12 Things to Do When You’re Stuck Indoors With Kids


indoor activities for kidsThis past week has reminded us how lucky we are, those of us who have homes that are still standing, in the wake of the horrific fires here in northern California.  For families in San Francisco and cities further south and east, our hardships have been negligible compared to what our neighbors further north have endured.  

After we have checked in with friends and loved ones, made donations to disaster relief funds, and offered what we could to those affected, many of us are now looking at the weekend upon us, thinking, “What will we do – indoors – for the next 48 hours?”  Here are a few suggestions:

  1. Paint the bathtub with shaving cream.  This is best done with the kids in the bathtub wearing just a diaper / undies.  Buy a few cans of shaving cream and let them (or help them) “paint” the bathtub using shaving cream.  Add a few plastic cups, spoons, paint brushes and sponges for extra fun.

  2. Paint inside the shower.  Similarly, this can be done inside the bathtub or shower but using washable paints (Note: “washable” is a key word in this phrase!  Look for it on the label of the paint.)  Your little one can let his/her inner Picasso out … all over the shower walls … it will easily rinse off using the spray from the shower head.

  3. Make playdough.  Many recipes exist, but we love this one because it’s simple and doesn’t require cooking anything.  We use water hot from the tap rather than boiling it, and it works fine.  Kool-Aid packets were surprisingly hard to find at SF grocery stores, though.  Amazon to the rescue!

  4. Decorate with Christmas lights. Who says those strings of lights are only for the holidays?  Build a fort using sheets and pillows, then decorate the inside with twinkling lights.  This also works well if you have a walk-in closet with space to play on the floor.

  5. Easter Egg hunt.  Dig around for those plastic Easter Eggs, fill them with whatever you have on hand (stickers, quarters, raisins, etc) and surprise your little ones with an impromptu Easter Egg Hunt when they wake up from their afternoon nap.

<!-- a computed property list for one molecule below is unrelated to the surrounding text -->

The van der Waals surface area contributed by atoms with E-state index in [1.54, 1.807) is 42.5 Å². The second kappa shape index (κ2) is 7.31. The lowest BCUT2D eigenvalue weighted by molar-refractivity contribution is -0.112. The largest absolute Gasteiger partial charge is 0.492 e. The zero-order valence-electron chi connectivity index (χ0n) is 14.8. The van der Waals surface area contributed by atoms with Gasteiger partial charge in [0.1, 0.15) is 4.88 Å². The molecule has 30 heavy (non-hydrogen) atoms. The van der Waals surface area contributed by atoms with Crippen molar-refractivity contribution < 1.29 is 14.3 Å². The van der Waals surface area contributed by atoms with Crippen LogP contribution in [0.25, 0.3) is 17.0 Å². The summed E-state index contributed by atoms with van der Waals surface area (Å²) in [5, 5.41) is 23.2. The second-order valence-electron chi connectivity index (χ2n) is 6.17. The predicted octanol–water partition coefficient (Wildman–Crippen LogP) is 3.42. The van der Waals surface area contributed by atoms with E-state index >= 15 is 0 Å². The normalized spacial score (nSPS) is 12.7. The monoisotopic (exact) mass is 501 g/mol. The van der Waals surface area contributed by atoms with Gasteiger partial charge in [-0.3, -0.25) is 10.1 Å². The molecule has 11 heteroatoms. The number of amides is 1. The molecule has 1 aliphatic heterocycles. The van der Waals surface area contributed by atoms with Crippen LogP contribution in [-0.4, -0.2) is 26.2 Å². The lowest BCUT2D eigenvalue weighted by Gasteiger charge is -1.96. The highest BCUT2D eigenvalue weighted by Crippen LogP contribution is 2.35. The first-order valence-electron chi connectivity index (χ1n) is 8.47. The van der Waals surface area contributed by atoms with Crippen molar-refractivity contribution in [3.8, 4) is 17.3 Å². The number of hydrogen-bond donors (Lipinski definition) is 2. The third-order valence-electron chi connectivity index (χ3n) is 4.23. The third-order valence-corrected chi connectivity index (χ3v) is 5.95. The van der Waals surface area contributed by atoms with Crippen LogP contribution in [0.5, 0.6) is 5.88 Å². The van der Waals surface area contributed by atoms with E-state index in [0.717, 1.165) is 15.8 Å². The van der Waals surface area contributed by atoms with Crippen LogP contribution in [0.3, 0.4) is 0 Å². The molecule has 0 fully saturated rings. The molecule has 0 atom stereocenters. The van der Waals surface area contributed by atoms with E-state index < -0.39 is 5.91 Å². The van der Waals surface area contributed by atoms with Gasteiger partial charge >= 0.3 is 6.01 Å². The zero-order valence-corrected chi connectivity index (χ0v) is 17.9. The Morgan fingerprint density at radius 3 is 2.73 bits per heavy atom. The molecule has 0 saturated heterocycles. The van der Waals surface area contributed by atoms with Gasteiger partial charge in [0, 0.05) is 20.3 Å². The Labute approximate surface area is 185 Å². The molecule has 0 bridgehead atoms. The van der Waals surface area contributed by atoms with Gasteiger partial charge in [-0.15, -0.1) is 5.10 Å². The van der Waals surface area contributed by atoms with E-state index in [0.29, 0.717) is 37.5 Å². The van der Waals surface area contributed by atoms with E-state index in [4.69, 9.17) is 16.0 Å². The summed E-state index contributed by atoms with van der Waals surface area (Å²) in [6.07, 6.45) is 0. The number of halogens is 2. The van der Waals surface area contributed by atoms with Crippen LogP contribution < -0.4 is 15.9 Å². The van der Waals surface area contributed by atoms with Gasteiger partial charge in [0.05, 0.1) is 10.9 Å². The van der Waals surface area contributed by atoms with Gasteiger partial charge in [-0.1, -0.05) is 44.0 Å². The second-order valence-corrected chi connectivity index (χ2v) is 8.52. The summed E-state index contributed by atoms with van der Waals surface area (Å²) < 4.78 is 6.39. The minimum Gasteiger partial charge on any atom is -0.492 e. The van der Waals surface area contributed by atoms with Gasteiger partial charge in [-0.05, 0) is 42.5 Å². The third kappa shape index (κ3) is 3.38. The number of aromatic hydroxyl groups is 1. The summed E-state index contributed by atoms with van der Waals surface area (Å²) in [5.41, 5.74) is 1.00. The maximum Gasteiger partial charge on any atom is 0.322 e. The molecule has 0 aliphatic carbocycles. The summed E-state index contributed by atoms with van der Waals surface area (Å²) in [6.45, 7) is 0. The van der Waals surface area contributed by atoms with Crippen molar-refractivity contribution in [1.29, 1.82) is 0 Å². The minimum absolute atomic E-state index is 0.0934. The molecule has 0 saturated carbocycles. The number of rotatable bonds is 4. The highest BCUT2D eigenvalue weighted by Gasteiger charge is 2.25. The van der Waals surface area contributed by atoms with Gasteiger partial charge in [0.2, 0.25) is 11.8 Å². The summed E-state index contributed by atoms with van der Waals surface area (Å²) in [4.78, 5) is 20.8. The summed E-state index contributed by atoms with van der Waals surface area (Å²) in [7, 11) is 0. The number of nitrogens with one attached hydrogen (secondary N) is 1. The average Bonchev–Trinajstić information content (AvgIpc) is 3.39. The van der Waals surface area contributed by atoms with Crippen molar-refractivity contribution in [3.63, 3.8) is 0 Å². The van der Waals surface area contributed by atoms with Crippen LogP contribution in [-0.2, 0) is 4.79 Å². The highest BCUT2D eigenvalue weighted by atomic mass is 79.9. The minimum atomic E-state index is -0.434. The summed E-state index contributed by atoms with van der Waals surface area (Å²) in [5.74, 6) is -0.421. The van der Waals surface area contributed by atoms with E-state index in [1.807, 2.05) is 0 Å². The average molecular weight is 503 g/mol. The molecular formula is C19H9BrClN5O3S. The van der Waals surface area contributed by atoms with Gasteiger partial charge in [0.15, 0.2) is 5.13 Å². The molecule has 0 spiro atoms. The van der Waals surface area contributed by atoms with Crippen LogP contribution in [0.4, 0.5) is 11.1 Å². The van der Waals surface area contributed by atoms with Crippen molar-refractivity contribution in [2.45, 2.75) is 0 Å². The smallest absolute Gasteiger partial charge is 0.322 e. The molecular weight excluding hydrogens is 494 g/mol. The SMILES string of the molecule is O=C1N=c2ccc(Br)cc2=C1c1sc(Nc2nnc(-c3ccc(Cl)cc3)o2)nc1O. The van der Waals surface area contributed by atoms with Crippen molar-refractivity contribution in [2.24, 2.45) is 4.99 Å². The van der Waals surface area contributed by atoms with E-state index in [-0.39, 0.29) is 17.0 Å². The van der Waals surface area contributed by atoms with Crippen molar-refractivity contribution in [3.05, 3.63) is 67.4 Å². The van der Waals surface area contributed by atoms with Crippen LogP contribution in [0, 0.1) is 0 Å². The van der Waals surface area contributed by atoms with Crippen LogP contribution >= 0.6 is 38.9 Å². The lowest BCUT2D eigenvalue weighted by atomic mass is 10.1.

6. Build a city out of cardboard.  Cut apart a large cardboard box and lie it flat, then build tunnels, buildings, and towers using smaller cardboard boxes or pieces.  Draw roads for toy cars to drive on.  Make trees from construction paper and glue them on. Flip through old magazines to find pictures of the “townspeople” to add to the scene.  Let your children’s creativity take this activity in any direction they choose.

  7. Scoop rice.  Fill a bin or large plastic container with rice, give them some scoops of various sizes and let them dig in.  This is also fun with multiple containers of different grains (rice in one, lentils in another, etc).  For easier clean-up, host the entire activity on an old bedsheet laid on the floor.  

  8. Carve pumpkins.  If you haven’t carved your Jack-O-Lanterns yet, this is the perfect time to do it!  If you’ve done one already, create a family of Jack-O-Lanterns with a few more pumpkins of various sizes.

  9. Make Oobleck. This is messy, but oh-so-fun! Get the recipe here.  

The last 3 ideas involve leaving the house, but only to get to another indoor destination.  Still good options if you’re limiting your outdoor time:

  1. Ride the escalators at Target or your local shopping mall.  I imagine the novelty of this wears off eventually, but my 3-year old has been enamoured with escalators for the majority of his life, and I don’t see signs of this stopping.  The escalators at Target are especially entertaining as your shopping cart rides up one side while you ride up next to it.

  2. Go to the bank.  Yes, the bank.  Most kids, even toddlers, have a piggy bank but how many have walked into a bank to open his/her own bank account?  

  3. Go to the main library.  San Francisco’s main library is huge, beautiful and truly awe-inspiring, especially for someone who is 3’ tall.  Walk through the atrium and into the children’s wing to find not only books but interactive displays, toys, an open playspace for kids of all ages.  It is also a “Clean Air Respite Center”, a safe place anyone can go to breathe clean, filtered air during the fire crisis.


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